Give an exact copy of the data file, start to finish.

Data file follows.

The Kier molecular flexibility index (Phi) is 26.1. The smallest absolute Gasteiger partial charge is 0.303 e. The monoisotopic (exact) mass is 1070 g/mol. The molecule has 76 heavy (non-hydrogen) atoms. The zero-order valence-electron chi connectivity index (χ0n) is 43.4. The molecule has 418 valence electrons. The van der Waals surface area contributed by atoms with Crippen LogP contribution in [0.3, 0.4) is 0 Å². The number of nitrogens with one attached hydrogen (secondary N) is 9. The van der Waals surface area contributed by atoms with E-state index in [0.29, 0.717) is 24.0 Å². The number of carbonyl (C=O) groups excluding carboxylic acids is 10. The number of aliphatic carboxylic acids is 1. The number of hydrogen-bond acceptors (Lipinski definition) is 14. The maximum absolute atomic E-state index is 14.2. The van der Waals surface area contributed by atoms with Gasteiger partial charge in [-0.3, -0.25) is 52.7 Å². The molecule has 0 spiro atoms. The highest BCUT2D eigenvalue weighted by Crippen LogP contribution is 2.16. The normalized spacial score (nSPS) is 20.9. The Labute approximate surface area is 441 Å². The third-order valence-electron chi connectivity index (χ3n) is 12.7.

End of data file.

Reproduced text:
The Kier molecular flexibility index (Phi) is 26.1. The smallest absolute Gasteiger partial charge is 0.303 e. The monoisotopic (exact) mass is 1070 g/mol. The molecule has 76 heavy (non-hydrogen) atoms. The zero-order valence-electron chi connectivity index (χ0n) is 43.4. The molecule has 418 valence electrons. The van der Waals surface area contributed by atoms with Crippen LogP contribution in [0.3, 0.4) is 0 Å². The number of nitrogens with one attached hydrogen (secondary N) is 9. The van der Waals surface area contributed by atoms with E-state index in [0.29, 0.717) is 24.0 Å². The number of carbonyl (C=O) groups excluding carboxylic acids is 10. The number of aliphatic carboxylic acids is 1. The number of hydrogen-bond acceptors (Lipinski definition) is 14. The maximum absolute atomic E-state index is 14.2. The van der Waals surface area contributed by atoms with Gasteiger partial charge in [-0.3, -0.25) is 52.7 Å². The molecule has 0 spiro atoms. The highest BCUT2D eigenvalue weighted by Crippen LogP contribution is 2.16. The normalized spacial score (nSPS) is 20.9. The Labute approximate surface area is 441 Å². The third-order valence-electron chi connectivity index (χ3n) is 12.7.